9. Dunn, L., & Dunn, D. (2007). Peabody Picture Vocabulary Test (4th ed.). San Antonio, TX: Pearson.Google Scholar
  10. Grandin, T. (2008). The way I see it: A personal look at autism and Asperger’s. Arlington, TX: Future Horizons.Google Scholar
  11. Hayes, S. C., Barnes-Holmes, D., & Roche, B. (2001). Relational frame theory: A post-Skinnerian account of human language and cognition. New York, NY: Plenum Press.Google Scholar
  12. Johnston, J. M., & Pennypacker, H. S. (1993). Strategies and tactics of behavioural research. Hillsdale, NJ: L. Erlbaum & Associates.Google Scholar
  13. Kaufman, A., & Kaufman, N. (1990). Kaufman Brief Intelligence Test (K-BIT). Circle Pines, MN: American Guidance Service.Google Scholar
  14. Kent, G., Galvin, E., Barnes-Holmes, Y., Murphy, C., & Barnes-Holmes, D. (2017). Relational responding: Testing, training, and sequencing effects among children with autism and typically developing children. Behavioral Development Bulletin, 22(1), 94–110.  https://doi.org/10.1037/bdb0000041.CrossRefGoogle Scholar
  15. Kilroe, H., Murphy, C., Barnes-Holmes, D., & Barnes-Holmes, Y. (2014). Using the T-IRAP interactive computer program and applied behavior analysis to teach relational responding in children with autism. Behavioral Development Bulletin, 19(2), 60–80.  https://doi.org/10.1037/h0100578.CrossRefGoogle Scholar
  16. Koegel, L., Koegel, R., & Carter, C. (1998). Pivotal responses and the natural language teaching paradigm. Seminars in Speech and Language, 19(4), 355–372.CrossRefGoogle Scholar
  17. Larsson, E. (2012). Analysis of the evidence base for ABA and EIBI for autism. Retrieved from http://www.behavior.org/resources/649.pdf.
  18. Larsson, E. (2013). Applied behavior analysis (ABA) and early intensive behavioral intervention (EIBI) an effective treatment for autism? A cumulative history of impartial independent reviews. Retrieved from http://www.behavior.org/resources/649.pdf.
  19. LeBlanc, L., Esch, J., Sidener, T., & Firth, A. (2006). Behavioral language interventions for children with autism: Comparing applied verbal behavior and naturalistic teaching approaches. The Analysis of Verbal Behavior, 22(1), 49–60.CrossRefGoogle Scholar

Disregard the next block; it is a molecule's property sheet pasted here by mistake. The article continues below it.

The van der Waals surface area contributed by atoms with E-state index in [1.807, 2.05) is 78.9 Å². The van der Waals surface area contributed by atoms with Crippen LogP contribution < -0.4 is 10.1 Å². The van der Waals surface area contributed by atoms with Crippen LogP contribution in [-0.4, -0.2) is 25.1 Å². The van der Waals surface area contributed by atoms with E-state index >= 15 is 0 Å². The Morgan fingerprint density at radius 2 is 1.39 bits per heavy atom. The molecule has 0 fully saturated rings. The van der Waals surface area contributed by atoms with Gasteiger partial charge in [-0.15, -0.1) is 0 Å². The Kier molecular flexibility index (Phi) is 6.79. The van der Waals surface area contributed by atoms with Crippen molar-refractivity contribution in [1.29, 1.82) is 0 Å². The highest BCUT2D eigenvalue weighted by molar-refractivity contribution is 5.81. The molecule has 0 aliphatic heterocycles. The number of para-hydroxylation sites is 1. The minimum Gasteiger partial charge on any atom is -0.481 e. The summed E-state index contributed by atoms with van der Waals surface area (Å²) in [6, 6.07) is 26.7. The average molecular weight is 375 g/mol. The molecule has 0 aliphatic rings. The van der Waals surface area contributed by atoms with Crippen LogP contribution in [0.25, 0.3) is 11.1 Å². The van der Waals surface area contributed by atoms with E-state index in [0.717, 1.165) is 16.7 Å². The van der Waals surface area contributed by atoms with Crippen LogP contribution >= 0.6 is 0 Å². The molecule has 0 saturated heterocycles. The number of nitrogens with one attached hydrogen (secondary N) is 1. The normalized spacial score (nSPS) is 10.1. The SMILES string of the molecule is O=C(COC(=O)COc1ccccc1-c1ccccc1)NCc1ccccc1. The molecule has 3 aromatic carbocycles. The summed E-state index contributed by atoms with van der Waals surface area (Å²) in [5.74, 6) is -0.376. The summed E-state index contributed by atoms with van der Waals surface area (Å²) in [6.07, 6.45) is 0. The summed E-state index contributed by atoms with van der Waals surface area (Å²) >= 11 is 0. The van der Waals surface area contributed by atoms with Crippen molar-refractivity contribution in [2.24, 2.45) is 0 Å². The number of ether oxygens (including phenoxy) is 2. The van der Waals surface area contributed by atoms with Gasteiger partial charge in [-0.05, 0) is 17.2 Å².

20. Murphy, C., & Barnes-Holmes, D. (2010). Establishing complex derived manding with children with and without a diagnosis of autism. The Psychological Record, 60, 489–504.CrossRefGoogle Scholar
  21. Murphy, C., Barnes-Holmes, D., & Barnes-Holmes, Y. (2005). Derived manding in children with autism: Synthesizing Skinner’s verbal behavior with relational frame theory. Journal of Applied Behavior Analysis, 38(4), 445–462.CrossRefGoogle Scholar
  22. Rehfeldt, R., & Barnes-Holmes, Y. (2009). Derived relational responding applications for learners with autism and other developmental disabilities: A progressive guide to change. Oakland, CA: New Harbinger Publications.Google Scholar
  23. Rehfeldt, R., & Root, S. (2005). Establishing derived requesting skills in adults with severe developmental disabilities. Journal of Applied Behavior Analysis, 38(1), 101–105.CrossRefGoogle Scholar
  24. Rosales, R., & Rehfeldt, R. (2007). Contriving transitive conditioned establishing operations to establish derived manding skills in adults with severe developmental disabilities. Journal of Applied Behavior Analysis, 40(1), 105–121.CrossRefGoogle Scholar
  25. Sallows, G., & Graupner, T. (2005). Intensive behavioral treatment for children with autism: Four-year outcome and predictors. American Journal on Mental Retardation, 110(6), 417–438.CrossRefGoogle Scholar
  26. Sidman, M. (1971). Reading and auditory-visual equivalences. Journal of Speech and Hearing Research, 14, 5–13.CrossRefGoogle Scholar
  27. Skinner, B. (1938). The behavior of organisms. New York, NY: Appleton-Century-Crofts.Google Scholar
  28. Skinner, B. (1953). Science and human behavior. New York, NY: The Free Press.Google Scholar
  29. Skinner, B. (1957). Verbal behavior. New York, NY: Appleton-Century-Crofts.CrossRefGoogle Scholar
  30. Smeets, P., & Striefel, S. (1994). A revised blocked-trial procedure for establishing arbitrary matching in children. Quarterly Journal of Experimental Psychology, 47B(3), 241–261.Google Scholar
  31. Sundberg, M., & Partington, J. (2001). The benefits of Skinner’s analysis of verbal behavior for children with autism. Behavior Modification, 25(5), 698–724.CrossRefGoogle Scholar
  32. Tincani, M. (2004). Comparing the picture exchange communication system and sign language training for children with autism. Focus on Autism and Other Developmental Disabilities, 19(3), 152–163.CrossRefGoogle Scholar
  33. Wulfert, E., & Hayes, S. C. (1988). Transfer of a conditional ordering response through conditional equivalence classes. Journal of the Experimental Analysis of Behavior, 50(2), 125–144.CrossRefGoogle Scholar

Copyright information

© Association for Behavior Analysis International 2018

Authors and Affiliations

  1. 1.Department of PsychologyNational University of IrelandCo. KildareIreland
  2. 2.Department of Experimental Clinical and Health PsychologyUniversity of GhentGhentBelgium

Personalised recommendations